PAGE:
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Health Policy (beginning fall 2018)

PH W220

This course will build upon students’ understanding of the organization, financing and current policy issues of the US health care delivery system obtained in PH W200E, the Health Policy & Management breadth course. In this course students will become engaged health policy analysts, applying policymaking tools (e.g., policy memos/briefs, legislative analysis, regulatory comments, media advocacy, public testimony) to actual health issues and problems. Through individual and group work, students will draw upon both verbal and written communication skills to effectuate health policy change.

Your Professor: Robin Flagg, Ph.D., MPH

Robin Flagg has over 25 years of experience in health policy development and advocacy. She has worked with numerous organizations including the California Association of Public Hospitals, the Centers for Medicare and Medicaid Services (CMS) in the US Department of Health and Human Services, and Kaiser Permanente. Additionally Dr. Flagg was the Director of Health Policy at the California Medical Association. Dr. Flagg’s research interests include state policymaking, health care politics, and senior health care services. Dr. Flagg serves on the Board of On Lok, Inc (a PACE plan) and as the Chair of the Advisory Board for Piedmont Gardens, a Continuous Care residential community. She received both her PhD in Health Services and Policy Analysis and her MPH in Health Policy and Administration from UC Berkeley. Her BA was in Art History from Williams College. Following her BA, she worked for 3 years with US Peace Corps in Nepal.

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Economics of Population Health

PH W226C (3 units)

This course teaches students cost-effectiveness and cost-benefit analysis tools and applies them to the evidence base for population health interventions and policies.  We cover economic evaluation of: community and clinical preventive services, systemic population health management innovations, behavioral economics approaches, and policies targeting upstream social determinants of population health.

Your Professor: William Dow, Ph.D.

William Dow is Kaiser Permanente Professor of Health Economics at the University of California–Berkeley’s School of Public Health, as well as Director of the UC-Berkeley Center on the Economics and Demography of Aging.  He received his PhD in economics from Yale University.  Dow’s research analyzes economic aspects of health insurance, health behaviors, and health and demographic outcomes; honors include the Kenneth J. Arrow Award given by the International Health Economics Association.  Dow has worked with both Democratic and Republican groups on health sector reform proposals at the federal, state and local levels. He is also a research associate at the National Bureau of Economic Research, and previously served as senior economist for health at the White House Council of Economic Advisers.

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Health Economics (beginning fall 2018)

PH W226A (3 units)

This course introduces economic theory and empirical research so students can better understand how consumers, health insurers, healthcare providers, pharmaceutical firms and the government make decisions concerning health and healthcare. The course examines why the United States spends so much on healthcare, yet has relatively poor health outcomes, quality of care and equity. Students will study how this situation can be improved by analyzing markets and government policy, including identifying contexts where the free market operates relatively well versus poorly and debating the role government in health and healthcare. The course analyzes how incentives–both financial and non-financial–influence consumers, the healthcare industry and the government. It also examines how the U.S. healthcare system is financed and the resulting incentives it creates.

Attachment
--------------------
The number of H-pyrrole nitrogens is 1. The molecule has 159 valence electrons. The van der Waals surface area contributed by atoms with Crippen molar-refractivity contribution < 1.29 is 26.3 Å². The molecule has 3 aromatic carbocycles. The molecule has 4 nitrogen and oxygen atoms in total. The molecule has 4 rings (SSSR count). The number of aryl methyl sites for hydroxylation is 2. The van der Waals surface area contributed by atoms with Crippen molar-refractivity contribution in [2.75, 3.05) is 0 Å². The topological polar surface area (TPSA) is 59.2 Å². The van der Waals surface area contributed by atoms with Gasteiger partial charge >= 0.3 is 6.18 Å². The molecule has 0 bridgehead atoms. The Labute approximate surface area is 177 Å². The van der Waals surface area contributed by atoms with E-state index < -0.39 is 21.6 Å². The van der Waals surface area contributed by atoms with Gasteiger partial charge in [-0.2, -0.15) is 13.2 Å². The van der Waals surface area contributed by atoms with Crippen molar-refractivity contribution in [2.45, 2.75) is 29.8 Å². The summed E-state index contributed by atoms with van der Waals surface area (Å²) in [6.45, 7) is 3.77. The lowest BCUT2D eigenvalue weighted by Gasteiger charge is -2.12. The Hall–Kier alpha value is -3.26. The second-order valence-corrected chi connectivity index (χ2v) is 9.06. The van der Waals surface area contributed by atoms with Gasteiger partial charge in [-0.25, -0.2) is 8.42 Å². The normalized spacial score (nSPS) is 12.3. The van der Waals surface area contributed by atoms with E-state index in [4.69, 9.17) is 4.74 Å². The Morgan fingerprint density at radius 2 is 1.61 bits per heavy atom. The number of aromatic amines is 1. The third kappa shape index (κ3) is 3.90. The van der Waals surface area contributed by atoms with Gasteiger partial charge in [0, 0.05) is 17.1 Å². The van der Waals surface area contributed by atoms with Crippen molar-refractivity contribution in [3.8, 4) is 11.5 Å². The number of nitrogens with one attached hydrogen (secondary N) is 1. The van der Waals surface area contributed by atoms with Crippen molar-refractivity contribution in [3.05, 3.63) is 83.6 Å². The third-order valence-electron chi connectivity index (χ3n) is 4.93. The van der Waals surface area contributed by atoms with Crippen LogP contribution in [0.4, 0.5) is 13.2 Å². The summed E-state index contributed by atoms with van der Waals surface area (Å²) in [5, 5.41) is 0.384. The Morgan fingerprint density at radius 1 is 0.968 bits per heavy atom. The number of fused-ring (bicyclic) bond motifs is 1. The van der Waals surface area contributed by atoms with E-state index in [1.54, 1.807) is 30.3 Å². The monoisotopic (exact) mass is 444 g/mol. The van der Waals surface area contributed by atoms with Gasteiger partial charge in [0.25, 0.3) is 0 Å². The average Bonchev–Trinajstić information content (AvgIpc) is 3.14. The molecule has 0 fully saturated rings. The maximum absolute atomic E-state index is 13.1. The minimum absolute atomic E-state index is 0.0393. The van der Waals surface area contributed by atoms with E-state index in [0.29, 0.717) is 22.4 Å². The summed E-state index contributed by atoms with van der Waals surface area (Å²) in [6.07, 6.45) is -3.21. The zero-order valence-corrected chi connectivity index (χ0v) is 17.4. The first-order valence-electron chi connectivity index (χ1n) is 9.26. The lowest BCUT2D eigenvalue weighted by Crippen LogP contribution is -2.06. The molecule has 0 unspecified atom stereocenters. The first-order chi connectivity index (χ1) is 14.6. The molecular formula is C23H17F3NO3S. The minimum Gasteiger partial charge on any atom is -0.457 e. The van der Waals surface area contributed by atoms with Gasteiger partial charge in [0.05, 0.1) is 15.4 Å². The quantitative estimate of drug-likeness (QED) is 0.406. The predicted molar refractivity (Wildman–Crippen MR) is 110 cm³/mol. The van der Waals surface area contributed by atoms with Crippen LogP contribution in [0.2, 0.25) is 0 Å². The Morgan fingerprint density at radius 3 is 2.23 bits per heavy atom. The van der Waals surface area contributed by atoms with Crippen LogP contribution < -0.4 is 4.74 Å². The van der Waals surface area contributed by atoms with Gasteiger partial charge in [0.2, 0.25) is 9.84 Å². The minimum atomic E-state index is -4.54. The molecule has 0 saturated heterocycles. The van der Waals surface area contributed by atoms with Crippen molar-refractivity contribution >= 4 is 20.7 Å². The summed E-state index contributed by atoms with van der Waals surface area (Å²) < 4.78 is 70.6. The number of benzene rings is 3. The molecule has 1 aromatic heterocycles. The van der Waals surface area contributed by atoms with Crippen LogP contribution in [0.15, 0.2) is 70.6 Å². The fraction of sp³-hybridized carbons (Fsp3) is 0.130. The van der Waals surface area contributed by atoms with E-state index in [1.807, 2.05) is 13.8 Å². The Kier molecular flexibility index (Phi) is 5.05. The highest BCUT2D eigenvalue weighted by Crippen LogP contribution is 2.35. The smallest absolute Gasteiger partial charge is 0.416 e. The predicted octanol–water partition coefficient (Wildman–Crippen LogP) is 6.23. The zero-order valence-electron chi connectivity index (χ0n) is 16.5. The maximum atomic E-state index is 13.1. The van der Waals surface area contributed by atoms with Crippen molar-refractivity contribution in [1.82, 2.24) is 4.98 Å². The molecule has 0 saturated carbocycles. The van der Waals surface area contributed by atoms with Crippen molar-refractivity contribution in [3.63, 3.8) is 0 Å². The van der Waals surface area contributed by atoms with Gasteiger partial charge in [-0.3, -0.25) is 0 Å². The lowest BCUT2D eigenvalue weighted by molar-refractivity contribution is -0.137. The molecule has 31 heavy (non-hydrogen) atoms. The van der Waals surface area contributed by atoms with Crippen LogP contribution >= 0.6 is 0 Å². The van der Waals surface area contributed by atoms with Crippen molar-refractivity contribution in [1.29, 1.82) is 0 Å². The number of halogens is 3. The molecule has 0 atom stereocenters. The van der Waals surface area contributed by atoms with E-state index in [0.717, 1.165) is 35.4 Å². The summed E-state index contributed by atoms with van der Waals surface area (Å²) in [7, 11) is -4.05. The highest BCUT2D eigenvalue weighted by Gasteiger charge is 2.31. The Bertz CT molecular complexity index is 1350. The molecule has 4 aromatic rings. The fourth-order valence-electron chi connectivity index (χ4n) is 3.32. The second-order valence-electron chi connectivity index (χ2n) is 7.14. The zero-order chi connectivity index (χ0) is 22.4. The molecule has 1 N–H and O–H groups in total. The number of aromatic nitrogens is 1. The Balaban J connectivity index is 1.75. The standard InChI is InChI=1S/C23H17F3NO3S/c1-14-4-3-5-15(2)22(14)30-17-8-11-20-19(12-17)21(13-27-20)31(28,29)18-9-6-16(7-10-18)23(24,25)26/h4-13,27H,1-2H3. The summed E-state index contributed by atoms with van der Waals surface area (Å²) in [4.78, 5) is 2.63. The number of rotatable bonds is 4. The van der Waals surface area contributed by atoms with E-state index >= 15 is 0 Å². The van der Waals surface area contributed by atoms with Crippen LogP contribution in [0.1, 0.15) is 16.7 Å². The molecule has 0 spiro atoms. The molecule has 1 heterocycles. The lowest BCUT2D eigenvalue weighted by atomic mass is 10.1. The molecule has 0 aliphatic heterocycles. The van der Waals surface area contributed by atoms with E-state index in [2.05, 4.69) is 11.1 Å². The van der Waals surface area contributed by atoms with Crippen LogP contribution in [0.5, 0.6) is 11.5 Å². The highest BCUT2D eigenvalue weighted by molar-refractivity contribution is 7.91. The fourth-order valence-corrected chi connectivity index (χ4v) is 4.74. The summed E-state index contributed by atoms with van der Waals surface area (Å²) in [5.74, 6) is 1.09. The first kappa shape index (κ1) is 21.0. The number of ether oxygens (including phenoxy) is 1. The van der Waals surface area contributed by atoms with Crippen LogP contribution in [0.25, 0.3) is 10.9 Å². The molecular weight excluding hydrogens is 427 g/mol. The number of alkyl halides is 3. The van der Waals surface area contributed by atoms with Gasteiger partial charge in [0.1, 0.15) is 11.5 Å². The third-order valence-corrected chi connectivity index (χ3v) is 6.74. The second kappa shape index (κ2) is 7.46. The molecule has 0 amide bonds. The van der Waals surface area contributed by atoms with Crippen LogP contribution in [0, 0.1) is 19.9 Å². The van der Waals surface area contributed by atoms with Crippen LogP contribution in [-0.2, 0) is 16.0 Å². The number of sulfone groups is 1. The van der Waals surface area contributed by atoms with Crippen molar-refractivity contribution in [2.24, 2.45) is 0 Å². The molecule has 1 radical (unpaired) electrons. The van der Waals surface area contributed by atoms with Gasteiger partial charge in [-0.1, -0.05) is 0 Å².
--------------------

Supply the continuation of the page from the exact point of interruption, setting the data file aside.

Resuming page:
Your Professor: Brent Fulton, Ph.D., MBA

Brent Fulton is an Assistant Adjunct Professor of Health Economics and Policy, and Associate Director of the Nicholas C. Petris Center on Health Care Markets and Consumer Welfare in the School of Public Health at UC Berkeley. His research areas include healthcare market concentration, health insurance markets (rate review regulation, risk adjustment and reinsurance), health reform (accountable care organizations), health workforce (pay for performance and task shifting), and mental health services (attention-deficit/hyperactivity disorder). Brent’s doctorate is in public policy analysis from Pardee RAND Graduate School and his MBA is from the University of California, Los Angeles.

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Recommended Courses

There are 4 recommended courses in your second year that are a standard part of the curriculum. By request, you may exchange an elective for a recommended course.


Evaluation of Health and Social Programs

PH W218 (3 units)

This course provides an overview to the “life course” of a public health evaluation from the initial planning through implementation and sharing the results. By the end of the course, you should be able to appropriately design an evaluation to inform program and policy decisions using both qualitative and quantitative methods. Throughout this course, you will be working with a small group to develop a real-world evaluation plan. In addition, you will have the opportunity to listen to interviews with three different evaluators to see how they approach their work.

Your Instructor: Mara Decker, Dr.P.H., M.S.H.

Mara Decker is a Project Director at the Philip R. Lee Institute for Health Policy Studies and the Bixby Center for Global Reproductive Health where she oversees several applied research projects and evaluations focusing on reproductive health both domestically and globally. She directs the evaluation of California’s Teen Pregnancy Prevention programs as well as global projects on adolescent health for the World Bank and the Inter-American Development Bank. Mara’s research interests include the intersection between health and developmental issues, the social ecology of health, and reducing health disparities.